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arXiv:math-ph/0612055v1 17 Dec 2006
THE LANGEVIN EQUATION
FOR A QUANTUM HEAT BATH
St´ ephane ATTAL
1& Alain JOYE
2
1Institut C. Jordan
Universit´ e C. Bernard, Lyon 1
21, av Claude Bernard
69622 Villeurbanne Cedex
France
2Institut Fourier
Universit´ e de Grenoble 1
100, rue des Maths, BP 74
38402 St Martin d’Heres
France
Abstract
We compute the quantum Langevin equation (or quantum stochastic differential equation) repre-
senting the action of a quantum heat bath at thermal equilibrium on a simple quantum system. These
equations are obtained by taking the continuous limit of the Hamiltonian description for repeated
quantum interactions with a sequence of photons at a given density matrix state. In particular we spe-
cialise these equations to the case of thermal equilibrium states. In the process, new quantum noises
are appearing: thermal quantum noises. We discuss the mathematical properties of these thermal
quantum noises. We compute the Lindblad generator associated with the action of the heat bath on
the small system. We exhibit the typical Lindblad generator that provides thermalization of a given
quantum system.
I. Introduction
The aim of Quantum Open System theory (in mathematics as well as in
physics) is to study the interaction of simple quantum systems interacting with
very large ones (with infinite degrees of freedom). In general the properties that
one is seeking are to exhibit the dissipation of the small system in favor of the
large one, to identify when this interaction gives rise to a return to equilibrium or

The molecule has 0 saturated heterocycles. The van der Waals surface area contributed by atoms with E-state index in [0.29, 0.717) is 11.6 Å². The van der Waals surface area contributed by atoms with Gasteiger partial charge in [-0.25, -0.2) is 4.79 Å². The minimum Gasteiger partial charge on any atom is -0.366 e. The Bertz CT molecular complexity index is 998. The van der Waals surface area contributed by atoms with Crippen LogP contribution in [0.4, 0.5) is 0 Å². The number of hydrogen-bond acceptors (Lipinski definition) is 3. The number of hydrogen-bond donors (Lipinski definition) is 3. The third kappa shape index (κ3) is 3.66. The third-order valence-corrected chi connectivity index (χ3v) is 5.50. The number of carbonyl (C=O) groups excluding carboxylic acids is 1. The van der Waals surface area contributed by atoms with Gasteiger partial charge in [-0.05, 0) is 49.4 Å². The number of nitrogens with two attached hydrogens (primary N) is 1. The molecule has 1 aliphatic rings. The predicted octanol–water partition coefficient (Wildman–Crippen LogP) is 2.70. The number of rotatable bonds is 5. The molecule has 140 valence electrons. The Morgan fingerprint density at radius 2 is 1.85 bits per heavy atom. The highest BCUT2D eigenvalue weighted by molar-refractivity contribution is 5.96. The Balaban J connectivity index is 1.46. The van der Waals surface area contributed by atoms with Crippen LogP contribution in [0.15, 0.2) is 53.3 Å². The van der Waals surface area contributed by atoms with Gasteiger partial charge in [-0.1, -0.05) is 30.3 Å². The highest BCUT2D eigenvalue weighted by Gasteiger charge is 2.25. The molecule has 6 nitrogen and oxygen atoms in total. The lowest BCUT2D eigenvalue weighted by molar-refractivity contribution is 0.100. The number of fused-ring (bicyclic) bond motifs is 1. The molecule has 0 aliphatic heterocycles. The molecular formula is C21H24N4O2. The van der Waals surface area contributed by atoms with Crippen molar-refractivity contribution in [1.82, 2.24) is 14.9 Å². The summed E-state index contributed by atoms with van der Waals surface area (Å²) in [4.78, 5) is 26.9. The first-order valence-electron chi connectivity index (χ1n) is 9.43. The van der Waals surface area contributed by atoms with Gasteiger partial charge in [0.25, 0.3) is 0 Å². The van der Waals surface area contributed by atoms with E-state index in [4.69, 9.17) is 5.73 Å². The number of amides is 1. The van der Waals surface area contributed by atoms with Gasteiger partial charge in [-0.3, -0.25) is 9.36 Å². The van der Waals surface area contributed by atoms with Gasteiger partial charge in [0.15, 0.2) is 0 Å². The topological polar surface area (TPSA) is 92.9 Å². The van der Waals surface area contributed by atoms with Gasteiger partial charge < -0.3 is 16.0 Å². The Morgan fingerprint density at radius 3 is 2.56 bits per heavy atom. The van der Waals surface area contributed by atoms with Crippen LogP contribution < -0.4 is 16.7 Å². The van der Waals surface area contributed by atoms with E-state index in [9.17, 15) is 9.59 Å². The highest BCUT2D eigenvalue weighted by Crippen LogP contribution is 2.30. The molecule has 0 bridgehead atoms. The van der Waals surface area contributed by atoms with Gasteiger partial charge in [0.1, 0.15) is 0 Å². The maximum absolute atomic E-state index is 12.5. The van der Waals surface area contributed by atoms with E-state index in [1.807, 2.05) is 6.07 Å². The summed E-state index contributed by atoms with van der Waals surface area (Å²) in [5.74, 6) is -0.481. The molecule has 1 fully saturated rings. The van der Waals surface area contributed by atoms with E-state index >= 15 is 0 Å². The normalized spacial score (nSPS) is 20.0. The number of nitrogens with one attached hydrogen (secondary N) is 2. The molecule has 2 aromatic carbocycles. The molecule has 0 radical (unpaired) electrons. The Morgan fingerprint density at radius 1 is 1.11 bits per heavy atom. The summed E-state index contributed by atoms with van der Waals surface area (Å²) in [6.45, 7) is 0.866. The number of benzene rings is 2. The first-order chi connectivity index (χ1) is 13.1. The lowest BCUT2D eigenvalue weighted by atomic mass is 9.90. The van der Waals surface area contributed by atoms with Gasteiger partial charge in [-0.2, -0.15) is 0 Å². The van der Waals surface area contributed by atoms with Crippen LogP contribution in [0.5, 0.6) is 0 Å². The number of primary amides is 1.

a thermalization of the small system.
There are in general two ways of studying those system, which usually repre-
sent distinct groups of researchers (in mathematics as well as in physics).
The first approach is Hamiltonian. The complete quantum system formed by
the small system and the reservoir is studied through a Hamiltonian describing
the free evolution of each component and the interaction part. The associated
unitary group gives rise to a group of *-endomorphisms of a certain von Neumann
algebra of observables. Together with a state for the whole system, this constitutes
a quantum dynamical system. The aim is then to study the ergodic properties of
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that quantum dynamical system. This can be performed via the spectral study of
a particular generator of the dynamical system: the standard Liouvillian. This is
the only generator of the quantum dynamical system which stabilizes the self-dual
cone of the associated Tomita-Takesaki modular theory. It has the property to
encode in its spectrum the ergodic behavior of the quantum dynamical system.
Very satisfactory recent results in that direction were obtained by Jaksic and Pillet
([JP1], [JP2] and [JP3]) who rigorously proved the return to equilibrium for Pauli-
Fierz systems, using these techniques.